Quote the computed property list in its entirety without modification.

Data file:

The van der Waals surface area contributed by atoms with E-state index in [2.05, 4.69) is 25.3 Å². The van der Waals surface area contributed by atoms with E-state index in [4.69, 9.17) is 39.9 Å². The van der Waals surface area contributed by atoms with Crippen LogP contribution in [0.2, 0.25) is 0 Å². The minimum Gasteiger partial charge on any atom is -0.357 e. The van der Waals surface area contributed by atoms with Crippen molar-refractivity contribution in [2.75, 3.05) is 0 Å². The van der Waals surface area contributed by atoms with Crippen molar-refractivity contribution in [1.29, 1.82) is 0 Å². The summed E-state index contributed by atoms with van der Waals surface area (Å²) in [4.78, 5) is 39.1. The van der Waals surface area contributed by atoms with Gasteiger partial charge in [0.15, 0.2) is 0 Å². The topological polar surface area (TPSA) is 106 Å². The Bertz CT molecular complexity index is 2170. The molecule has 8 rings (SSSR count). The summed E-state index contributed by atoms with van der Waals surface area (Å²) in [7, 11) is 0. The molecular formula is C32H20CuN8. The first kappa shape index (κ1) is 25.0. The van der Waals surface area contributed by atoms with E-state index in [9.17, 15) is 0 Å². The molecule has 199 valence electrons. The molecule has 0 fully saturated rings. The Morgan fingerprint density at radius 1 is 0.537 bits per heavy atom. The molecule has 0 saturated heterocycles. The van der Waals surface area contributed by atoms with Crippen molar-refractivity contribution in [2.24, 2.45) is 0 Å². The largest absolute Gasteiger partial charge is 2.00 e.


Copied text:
The van der Waals surface area contributed by atoms with E-state index in [2.05, 4.69) is 25.3 Å². The van der Waals surface area contributed by atoms with E-state index in [4.69, 9.17) is 39.9 Å². The van der Waals surface area contributed by atoms with Crippen LogP contribution in [0.2, 0.25) is 0 Å². The minimum Gasteiger partial charge on any atom is -0.357 e. The van der Waals surface area contributed by atoms with Crippen molar-refractivity contribution in [2.75, 3.05) is 0 Å². The van der Waals surface area contributed by atoms with Crippen molar-refractivity contribution in [1.29, 1.82) is 0 Å². The summed E-state index contributed by atoms with van der Waals surface area (Å²) in [4.78, 5) is 39.1. The van der Waals surface area contributed by atoms with Gasteiger partial charge in [0.15, 0.2) is 0 Å². The topological polar surface area (TPSA) is 106 Å². The Bertz CT molecular complexity index is 2170. The molecule has 8 rings (SSSR count). The summed E-state index contributed by atoms with van der Waals surface area (Å²) in [7, 11) is 0. The molecular formula is C32H20CuN8. The first kappa shape index (κ1) is 25.0. The van der Waals surface area contributed by atoms with E-state index in [9.17, 15) is 0 Å². The molecule has 199 valence electrons. The molecule has 0 fully saturated rings. The Morgan fingerprint density at radius 1 is 0.537 bits per heavy atom. The molecule has 0 saturated heterocycles. The van der Waals surface area contributed by atoms with Crippen molar-refractivity contribution in [2.24, 2.45) is 0 Å². The largest absolute Gasteiger partial charge is 2.00 e.